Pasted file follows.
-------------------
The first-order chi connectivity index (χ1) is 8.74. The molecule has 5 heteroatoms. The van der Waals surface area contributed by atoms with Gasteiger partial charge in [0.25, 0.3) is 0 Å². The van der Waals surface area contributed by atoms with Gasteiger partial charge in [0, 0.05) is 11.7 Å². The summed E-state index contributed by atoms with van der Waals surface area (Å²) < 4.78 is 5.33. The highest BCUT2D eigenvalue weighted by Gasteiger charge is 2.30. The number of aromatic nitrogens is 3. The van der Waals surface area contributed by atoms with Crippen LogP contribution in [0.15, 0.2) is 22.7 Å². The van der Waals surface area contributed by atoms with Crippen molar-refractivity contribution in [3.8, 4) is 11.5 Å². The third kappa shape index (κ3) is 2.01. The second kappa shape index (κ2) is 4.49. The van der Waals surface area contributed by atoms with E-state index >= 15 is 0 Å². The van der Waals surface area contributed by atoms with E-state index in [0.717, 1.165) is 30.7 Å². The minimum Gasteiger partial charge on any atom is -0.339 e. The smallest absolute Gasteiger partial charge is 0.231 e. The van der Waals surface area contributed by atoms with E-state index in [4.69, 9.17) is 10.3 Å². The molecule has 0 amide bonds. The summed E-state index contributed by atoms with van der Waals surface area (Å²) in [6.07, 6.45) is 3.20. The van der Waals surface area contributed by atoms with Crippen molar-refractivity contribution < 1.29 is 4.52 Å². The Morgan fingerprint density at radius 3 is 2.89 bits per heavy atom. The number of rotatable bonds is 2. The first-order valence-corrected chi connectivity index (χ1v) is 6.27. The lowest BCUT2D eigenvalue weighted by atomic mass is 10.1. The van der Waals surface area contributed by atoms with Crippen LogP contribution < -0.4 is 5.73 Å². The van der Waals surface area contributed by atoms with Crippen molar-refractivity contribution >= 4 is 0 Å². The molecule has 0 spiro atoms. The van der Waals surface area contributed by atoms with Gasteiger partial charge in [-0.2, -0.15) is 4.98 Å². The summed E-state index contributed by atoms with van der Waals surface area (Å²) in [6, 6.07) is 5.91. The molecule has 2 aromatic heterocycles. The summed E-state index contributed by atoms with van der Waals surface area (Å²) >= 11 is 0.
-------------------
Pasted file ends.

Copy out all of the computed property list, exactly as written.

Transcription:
The first-order chi connectivity index (χ1) is 8.74. The molecule has 5 heteroatoms. The van der Waals surface area contributed by atoms with Gasteiger partial charge in [0.25, 0.3) is 0 Å². The van der Waals surface area contributed by atoms with Gasteiger partial charge in [0, 0.05) is 11.7 Å². The summed E-state index contributed by atoms with van der Waals surface area (Å²) < 4.78 is 5.33. The highest BCUT2D eigenvalue weighted by Gasteiger charge is 2.30. The number of aromatic nitrogens is 3. The van der Waals surface area contributed by atoms with Crippen LogP contribution in [0.15, 0.2) is 22.7 Å². The van der Waals surface area contributed by atoms with Crippen molar-refractivity contribution in [3.8, 4) is 11.5 Å². The third kappa shape index (κ3) is 2.01. The second kappa shape index (κ2) is 4.49. The van der Waals surface area contributed by atoms with E-state index >= 15 is 0 Å². The van der Waals surface area contributed by atoms with E-state index in [0.717, 1.165) is 30.7 Å². The minimum Gasteiger partial charge on any atom is -0.339 e. The smallest absolute Gasteiger partial charge is 0.231 e. The van der Waals surface area contributed by atoms with E-state index in [4.69, 9.17) is 10.3 Å². The molecule has 0 amide bonds. The summed E-state index contributed by atoms with van der Waals surface area (Å²) in [6.07, 6.45) is 3.20. The van der Waals surface area contributed by atoms with Crippen molar-refractivity contribution < 1.29 is 4.52 Å². The Morgan fingerprint density at radius 3 is 2.89 bits per heavy atom. The number of rotatable bonds is 2. The first-order valence-corrected chi connectivity index (χ1v) is 6.27. The lowest BCUT2D eigenvalue weighted by atomic mass is 10.1. The van der Waals surface area contributed by atoms with Crippen LogP contribution < -0.4 is 5.73 Å². The van der Waals surface area contributed by atoms with Crippen molar-refractivity contribution >= 4 is 0 Å². The molecule has 0 spiro atoms. The van der Waals surface area contributed by atoms with Gasteiger partial charge in [-0.2, -0.15) is 4.98 Å². The summed E-state index contributed by atoms with van der Waals surface area (Å²) in [6, 6.07) is 5.91. The molecule has 2 aromatic heterocycles. The summed E-state index contributed by atoms with van der Waals surface area (Å²) >= 11 is 0.